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Russia, Egypt flights to resume in April

US Rep. Ilhan Omar (D-MN) (L) talks with Speaker of the House Nancy Pelosi (D-CA) during a rally with fellow Democrats before voting on H.R. 1, or the People Act, on the East Steps of the US Capitol on March 08, 2019 in Washington, DC. (AFP photo)
The file photo shows an Egyptair Airbus 320.

Egypt and Russia have set dates in April for the resumption of flights between the two capitals, more than two-and-half years after they were suspended following the bombing of a Russian charter tourist jet over the Sinai.

Egypt's national carrier EgyptAir said on Friday it plans to resume direct flights between Cairo and Moscow after air traffic was stopped in October 2015.

Head of EgyptAir Holding Safwat Musallam said on Friday the carrier would operate three Cairo-Moscow flights a week.

The announcement came after Russia’s biggest airline Aeroflot said on Tuesday it would restart flights to Cairo on April 11. EgyptAir flights are set to resume the following day.

The Russian flagship carrier said it would resume the flights after Egypt had met its demands for a “substantial increase in security measures.”

Aeroflot added that it plans to have the same number of flights a week from Moscow to Cairo, on Mondays, Wednesdays and Saturdays but will run extra services during the football World Cup, to be held in Russia from June 14 to July 15.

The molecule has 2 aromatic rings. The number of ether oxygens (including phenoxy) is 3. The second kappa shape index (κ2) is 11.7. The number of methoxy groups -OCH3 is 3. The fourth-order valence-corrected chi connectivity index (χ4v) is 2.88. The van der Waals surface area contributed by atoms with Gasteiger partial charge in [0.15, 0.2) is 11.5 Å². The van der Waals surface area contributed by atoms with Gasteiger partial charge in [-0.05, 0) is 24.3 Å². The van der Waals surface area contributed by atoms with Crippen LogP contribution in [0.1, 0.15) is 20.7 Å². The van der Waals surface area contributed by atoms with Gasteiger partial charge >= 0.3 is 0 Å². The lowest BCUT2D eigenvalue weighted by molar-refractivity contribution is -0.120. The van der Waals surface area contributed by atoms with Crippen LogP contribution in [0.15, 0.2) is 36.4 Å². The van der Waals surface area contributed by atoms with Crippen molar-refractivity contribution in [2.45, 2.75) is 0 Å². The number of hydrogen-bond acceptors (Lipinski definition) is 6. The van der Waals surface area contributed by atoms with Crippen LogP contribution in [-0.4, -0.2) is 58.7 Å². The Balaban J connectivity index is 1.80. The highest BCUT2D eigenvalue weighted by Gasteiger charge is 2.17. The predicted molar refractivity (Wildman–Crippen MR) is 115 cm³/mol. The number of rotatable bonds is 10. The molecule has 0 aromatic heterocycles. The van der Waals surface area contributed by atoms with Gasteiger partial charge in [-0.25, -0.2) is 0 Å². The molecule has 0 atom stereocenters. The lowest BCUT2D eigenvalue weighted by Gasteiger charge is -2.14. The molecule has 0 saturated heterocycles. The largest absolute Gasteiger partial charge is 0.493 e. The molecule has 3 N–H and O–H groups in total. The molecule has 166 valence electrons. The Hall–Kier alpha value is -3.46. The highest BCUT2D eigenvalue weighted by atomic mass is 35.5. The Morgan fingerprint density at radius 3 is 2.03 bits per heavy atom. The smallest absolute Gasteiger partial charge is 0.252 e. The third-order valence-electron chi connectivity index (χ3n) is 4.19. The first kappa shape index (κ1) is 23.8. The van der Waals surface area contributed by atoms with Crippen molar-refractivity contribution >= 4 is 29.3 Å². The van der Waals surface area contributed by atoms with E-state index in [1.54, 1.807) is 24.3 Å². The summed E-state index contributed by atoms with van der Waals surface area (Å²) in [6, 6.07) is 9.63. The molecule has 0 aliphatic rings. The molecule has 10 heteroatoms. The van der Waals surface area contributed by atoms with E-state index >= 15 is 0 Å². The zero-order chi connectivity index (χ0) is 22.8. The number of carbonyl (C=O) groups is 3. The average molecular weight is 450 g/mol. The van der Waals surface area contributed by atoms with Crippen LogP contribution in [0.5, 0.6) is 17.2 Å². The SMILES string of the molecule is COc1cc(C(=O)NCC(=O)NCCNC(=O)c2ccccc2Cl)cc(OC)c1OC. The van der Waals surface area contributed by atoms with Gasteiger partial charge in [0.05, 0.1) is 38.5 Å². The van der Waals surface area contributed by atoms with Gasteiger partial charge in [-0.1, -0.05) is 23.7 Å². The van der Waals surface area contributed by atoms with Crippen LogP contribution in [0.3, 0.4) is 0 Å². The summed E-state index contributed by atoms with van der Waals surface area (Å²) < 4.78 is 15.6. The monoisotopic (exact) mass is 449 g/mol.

Both companies suspended the route after an Airbus A321, run by Russia’s Kogalymavia airline, crashed in the Egyptian Sinai Peninsula’s Red Sea resort of Sharm el-Sheikh on October 31, leaving all the 224 people – mostly Russians – on board dead.

The Sinai bombing dealt a huge blow to Egypt’s tourism industry.

Although an affiliate of the Daesh terrorist group in Egypt claimed responsibility for the crash, Russia and Egypt have been hesitant to draw direct connections between the deadly incident and the militant group wreaking havoc in Syria and Iraq.

The Russian federal security service has announced that a bomb had gone off on the Russian aircraft, bringing the plane down.  

Egypt has disputed Russia’s account, saying its probe has yet to find any evidence of criminal action.

The Egyptian cabinet in November 2015 refrained from endorsing Moscow’s conclusions.

The executive director of Russia’s Interstate Aviation Commission said in November 2015 that the Russian aircraft broke up in the air before going down.

Victor Sorochenko said, “The destruction [of the plane] happened in the air and the fragments scattered over a large area (around 20 square kilometers).”

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The Kremlin in November 2017 said Russia and Egypt are set to finalize a deal allowing both countries to use each other's air space and air bases for their military aircraft.

The draft agreement, signed by Russian Prime Minister Dmitry Medvedev on November 28, instructed the Russian Defense Ministry to hold negotiations with the Egyptian military to finalize the agreement.

Under the deal, Russian and Egyptian military aircraft would be allowed to fly in each other's air space and use one another’s airfields by giving a five-day advance notice.

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